The United Nations’ top refugee official says the flood of Ukrainian refugees in the wake of Russia’s unprovoked attack is unparalleled since the second World War.
“More than 1.5 million refugees from Ukraine have crossed into neighboring countries in 10 days — the fastest growing refugee crisis in Europe since World War II,” Filippo Grandi, the UN high commissioner on refugees, tweeted Sunday.
On Friday, Grandi said he saw thousands cross Ukraine’s border with Moldova, in Palanca.
“Thousands of stories of separation, anguish and loss,” he said. “A difficult day, but much respect for the many dedicated Moldovan officials and people helping the refugees.”
Grandi’s comments come as Russian President Vladimir Putin’s forces have ramped up attacks on Ukraine that have left more than 351 civilians dead and 707 injured between Feb. 24 and March 4, according to the latest figures confirmed by the UN Human Rights office. The totals include scores of children, the UN says.
“The days to come are likely to be worse, with more death, more suffering, and more destruction, as the Russian armed forces bring in heavier weaponry and continue their attacks across the country,” Jens Stoltenberg, secretary general of the North Atlantic Treaty Organization, told reporters in a news conference Friday.
The Biden administration last week said Ukrainians who entered the U.S. on or prior to March 1, 2022, can apply for temporary protected status (TPS) — a move that lets them legally live and work here over the next 18 months, Vox reported.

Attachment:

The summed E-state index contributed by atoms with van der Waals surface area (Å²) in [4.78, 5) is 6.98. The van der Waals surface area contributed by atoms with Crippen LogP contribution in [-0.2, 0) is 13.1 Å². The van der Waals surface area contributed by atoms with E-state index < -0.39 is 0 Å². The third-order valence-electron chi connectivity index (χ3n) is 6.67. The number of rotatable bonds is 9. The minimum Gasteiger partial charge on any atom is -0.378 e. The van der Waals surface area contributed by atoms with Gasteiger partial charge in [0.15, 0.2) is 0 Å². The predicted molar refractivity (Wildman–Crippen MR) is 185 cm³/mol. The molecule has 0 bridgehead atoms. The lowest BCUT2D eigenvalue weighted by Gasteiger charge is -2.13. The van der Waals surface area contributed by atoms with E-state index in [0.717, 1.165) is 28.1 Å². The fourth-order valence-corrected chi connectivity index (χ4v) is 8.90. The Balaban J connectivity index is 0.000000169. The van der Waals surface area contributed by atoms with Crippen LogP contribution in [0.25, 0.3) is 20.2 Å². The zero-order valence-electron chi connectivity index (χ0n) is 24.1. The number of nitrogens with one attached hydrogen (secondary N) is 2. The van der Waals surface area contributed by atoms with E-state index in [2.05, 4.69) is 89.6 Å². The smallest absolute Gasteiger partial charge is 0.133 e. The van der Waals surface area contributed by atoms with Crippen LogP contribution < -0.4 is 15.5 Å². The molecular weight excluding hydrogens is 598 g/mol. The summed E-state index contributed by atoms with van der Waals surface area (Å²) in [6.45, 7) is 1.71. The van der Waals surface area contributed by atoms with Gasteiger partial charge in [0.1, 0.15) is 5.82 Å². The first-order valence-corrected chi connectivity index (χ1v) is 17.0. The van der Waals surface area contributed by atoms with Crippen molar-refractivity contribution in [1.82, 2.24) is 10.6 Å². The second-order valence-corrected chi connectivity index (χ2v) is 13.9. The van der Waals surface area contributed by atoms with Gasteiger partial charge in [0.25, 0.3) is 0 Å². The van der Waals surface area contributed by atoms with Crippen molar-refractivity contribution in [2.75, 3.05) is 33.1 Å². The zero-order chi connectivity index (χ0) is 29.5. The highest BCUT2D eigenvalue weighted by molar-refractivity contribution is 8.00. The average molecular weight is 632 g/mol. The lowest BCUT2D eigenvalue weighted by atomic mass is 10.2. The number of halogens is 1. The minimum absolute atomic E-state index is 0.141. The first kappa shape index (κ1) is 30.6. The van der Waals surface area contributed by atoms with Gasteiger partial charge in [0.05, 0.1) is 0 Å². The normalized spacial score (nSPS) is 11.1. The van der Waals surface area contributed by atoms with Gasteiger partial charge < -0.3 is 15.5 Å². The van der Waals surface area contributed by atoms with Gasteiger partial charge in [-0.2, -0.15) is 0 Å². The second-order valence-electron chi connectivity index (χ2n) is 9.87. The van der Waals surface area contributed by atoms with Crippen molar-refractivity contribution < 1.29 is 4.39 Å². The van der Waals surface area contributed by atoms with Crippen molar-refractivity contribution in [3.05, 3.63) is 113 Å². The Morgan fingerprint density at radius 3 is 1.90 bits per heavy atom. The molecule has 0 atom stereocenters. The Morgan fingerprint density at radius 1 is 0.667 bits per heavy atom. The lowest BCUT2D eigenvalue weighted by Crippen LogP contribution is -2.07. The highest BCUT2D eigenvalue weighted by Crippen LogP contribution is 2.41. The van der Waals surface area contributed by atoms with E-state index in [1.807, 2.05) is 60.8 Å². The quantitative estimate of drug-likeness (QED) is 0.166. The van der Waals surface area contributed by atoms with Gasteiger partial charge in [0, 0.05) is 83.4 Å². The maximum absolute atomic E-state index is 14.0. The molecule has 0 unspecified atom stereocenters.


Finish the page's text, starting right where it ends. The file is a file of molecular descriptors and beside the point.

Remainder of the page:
The federal government is also sparing about 4,000 Ukrainians from deportation to Ukraine. There are about 344,000 Ukrainian immigrants in the U.S., including about 34,000 who don’t currently have a legal immigration status who will now be able to apply for TPS, according to the American immigration Council.
Mila Kunis, the Ukrainian-born American actress, and her husband Ashton Kutcher recently pledged to match up to $3 million in donations in an effort to raise $30 million to help refugees and provide aid to the humanitarian crisis in Ukraine.
“The events that have unfolded in Ukraine are devastating,” Kunis said. “There is no place in this world for this kind of unjust attack on humanity.”
The couple’s GoFundMe is already more than halfway to its goal, raising more than $16 million in two days. The couple says the funds will bolster Flexport.org and Airbnb.org, providing supplies in Poland, Romania, Hungary, Slovakia and Moldova as well as free, short-term housing to those in need.
© 2022 Advance Local Media LLC
Distributed by Tribune Content Agency, LLC.